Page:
When it comes to distracted driving, most of us are guilty. Distractions involve the use of electronics while behind the wheel as well as other activities. While official reports demonstrate that distracted driving has been directly associated with the increase in the number of accidents. But could it be possible that we are not getting the full numbers of accidents caused by distractions?
In spite of the fact that most states have laws regarding distracted driving, motorists continue to use their phones. Distractions are often caused by conversations with passengers, eating, and even drinking.
According to a recent investigation, distracted driving may be behind more auto accidents than we have once suspected. The reason for that is that not all crashes caused by distracted drivers are recorded or disclosed as distracted driving-related.
But how can that be?
Some experts believe that officers have a hard time identifying the cause of the accident as distraction in some cases mostly because drivers have to admit to using their phones prior to the accident. While many motorists are now being caught in the act of using their phones while behind the wheel, many others are never caught, until something terrible happens.
A team investigating distracted driving crashes in Hawaii found out that only one fatal accident registered in three years was linked to distracted driving. In many cases, the Department of Transportation waits on police data regarding the accidents for years. Having poor records on the causes behind the accidents does not help experts to determine whether distracted driving has been responsible for a greater number of crashes.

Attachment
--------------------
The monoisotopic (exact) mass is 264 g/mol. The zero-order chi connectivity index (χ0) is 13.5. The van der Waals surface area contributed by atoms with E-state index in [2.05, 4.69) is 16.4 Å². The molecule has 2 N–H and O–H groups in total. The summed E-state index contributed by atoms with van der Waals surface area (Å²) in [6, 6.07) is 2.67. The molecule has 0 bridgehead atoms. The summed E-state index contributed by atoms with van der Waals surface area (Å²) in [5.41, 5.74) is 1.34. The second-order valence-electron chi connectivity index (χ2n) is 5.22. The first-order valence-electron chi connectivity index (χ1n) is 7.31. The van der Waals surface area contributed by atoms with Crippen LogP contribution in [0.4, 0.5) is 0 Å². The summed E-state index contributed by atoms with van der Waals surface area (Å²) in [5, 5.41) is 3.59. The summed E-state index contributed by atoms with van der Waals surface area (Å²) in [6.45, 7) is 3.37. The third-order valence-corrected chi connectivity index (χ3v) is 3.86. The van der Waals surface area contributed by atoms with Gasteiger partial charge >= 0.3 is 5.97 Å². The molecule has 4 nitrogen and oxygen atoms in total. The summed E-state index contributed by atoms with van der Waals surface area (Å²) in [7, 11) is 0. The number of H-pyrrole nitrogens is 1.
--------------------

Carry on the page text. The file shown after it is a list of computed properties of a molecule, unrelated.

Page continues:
Why Is Distracted Driving Not Being Named As A Cause of Crashes?
According to some experts, reports do not always detail what happened prior to the collision. Police reports have sections where officers are able to write in what caused the accident. Unfortunately for us, officers often do not make notes concerning phone use. One of the reasons is that people seldom admit to phone use. To skirt being slapped with a traffic violation for using his or her phone, the driver skips telling the officer what was happening prior to the accident. In other words, the fact drivers are attempting to not be impacted by driving while distracted laws makes it difficult for experts to assess just how often distraction causes accidents.
While confessing is rare, knowing just how often distraction causes accidents can help experts and regulators to identify the real threats and work on remedying them.
Whether officers are not being able to take important notes or the law is making it complicated for them to actually obtain that information from witnesses or drivers, distracted driving continues to be risky and even deadly. Avoid incidents and serious personal injury by focusing on the road.